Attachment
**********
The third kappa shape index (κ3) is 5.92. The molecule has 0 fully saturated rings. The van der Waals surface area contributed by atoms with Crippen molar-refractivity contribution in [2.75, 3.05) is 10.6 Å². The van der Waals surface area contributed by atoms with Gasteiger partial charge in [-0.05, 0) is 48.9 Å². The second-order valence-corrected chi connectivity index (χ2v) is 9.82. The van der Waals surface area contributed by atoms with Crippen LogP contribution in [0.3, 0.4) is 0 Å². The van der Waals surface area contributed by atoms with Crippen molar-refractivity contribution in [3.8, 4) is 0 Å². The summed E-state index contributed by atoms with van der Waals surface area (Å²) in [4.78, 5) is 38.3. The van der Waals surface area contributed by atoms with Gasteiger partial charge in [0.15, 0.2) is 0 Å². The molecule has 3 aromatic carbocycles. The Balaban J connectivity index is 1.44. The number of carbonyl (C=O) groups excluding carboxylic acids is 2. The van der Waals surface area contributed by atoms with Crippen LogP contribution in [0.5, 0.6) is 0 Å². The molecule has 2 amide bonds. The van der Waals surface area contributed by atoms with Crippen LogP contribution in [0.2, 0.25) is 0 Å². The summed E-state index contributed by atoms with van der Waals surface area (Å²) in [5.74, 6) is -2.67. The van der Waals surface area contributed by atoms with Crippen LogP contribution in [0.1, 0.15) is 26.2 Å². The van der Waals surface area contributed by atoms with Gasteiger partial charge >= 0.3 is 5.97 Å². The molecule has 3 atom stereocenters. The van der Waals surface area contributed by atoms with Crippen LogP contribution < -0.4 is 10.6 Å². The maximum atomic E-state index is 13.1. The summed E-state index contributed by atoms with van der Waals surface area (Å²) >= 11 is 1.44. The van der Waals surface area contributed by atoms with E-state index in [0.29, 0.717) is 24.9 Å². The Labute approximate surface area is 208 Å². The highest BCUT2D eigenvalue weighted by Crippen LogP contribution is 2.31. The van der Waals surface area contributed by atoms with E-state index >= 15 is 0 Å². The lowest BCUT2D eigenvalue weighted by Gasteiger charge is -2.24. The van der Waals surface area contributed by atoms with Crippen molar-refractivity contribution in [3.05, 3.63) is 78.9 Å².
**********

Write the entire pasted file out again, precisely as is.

The third kappa shape index (κ3) is 5.92. The molecule has 0 fully saturated rings. The van der Waals surface area contributed by atoms with Crippen molar-refractivity contribution in [2.75, 3.05) is 10.6 Å². The van der Waals surface area contributed by atoms with Gasteiger partial charge in [-0.05, 0) is 48.9 Å². The second-order valence-corrected chi connectivity index (χ2v) is 9.82. The van der Waals surface area contributed by atoms with Crippen LogP contribution in [0.3, 0.4) is 0 Å². The van der Waals surface area contributed by atoms with Crippen molar-refractivity contribution in [3.8, 4) is 0 Å². The summed E-state index contributed by atoms with van der Waals surface area (Å²) in [4.78, 5) is 38.3. The van der Waals surface area contributed by atoms with Gasteiger partial charge in [0.15, 0.2) is 0 Å². The molecule has 3 aromatic carbocycles. The Balaban J connectivity index is 1.44. The number of carbonyl (C=O) groups excluding carboxylic acids is 2. The van der Waals surface area contributed by atoms with Crippen LogP contribution in [0.5, 0.6) is 0 Å². The molecule has 2 amide bonds. The van der Waals surface area contributed by atoms with Crippen LogP contribution in [0.2, 0.25) is 0 Å². The summed E-state index contributed by atoms with van der Waals surface area (Å²) in [5.74, 6) is -2.67. The van der Waals surface area contributed by atoms with Crippen LogP contribution in [0.1, 0.15) is 26.2 Å². The van der Waals surface area contributed by atoms with Gasteiger partial charge >= 0.3 is 5.97 Å². The molecule has 3 atom stereocenters. The van der Waals surface area contributed by atoms with Crippen LogP contribution < -0.4 is 10.6 Å². The maximum atomic E-state index is 13.1. The summed E-state index contributed by atoms with van der Waals surface area (Å²) >= 11 is 1.44. The van der Waals surface area contributed by atoms with E-state index in [0.29, 0.717) is 24.9 Å². The Labute approximate surface area is 208 Å². The highest BCUT2D eigenvalue weighted by Crippen LogP contribution is 2.31. The van der Waals surface area contributed by atoms with E-state index >= 15 is 0 Å². The lowest BCUT2D eigenvalue weighted by Gasteiger charge is -2.24. The van der Waals surface area contributed by atoms with Crippen molar-refractivity contribution in [3.05, 3.63) is 78.9 Å².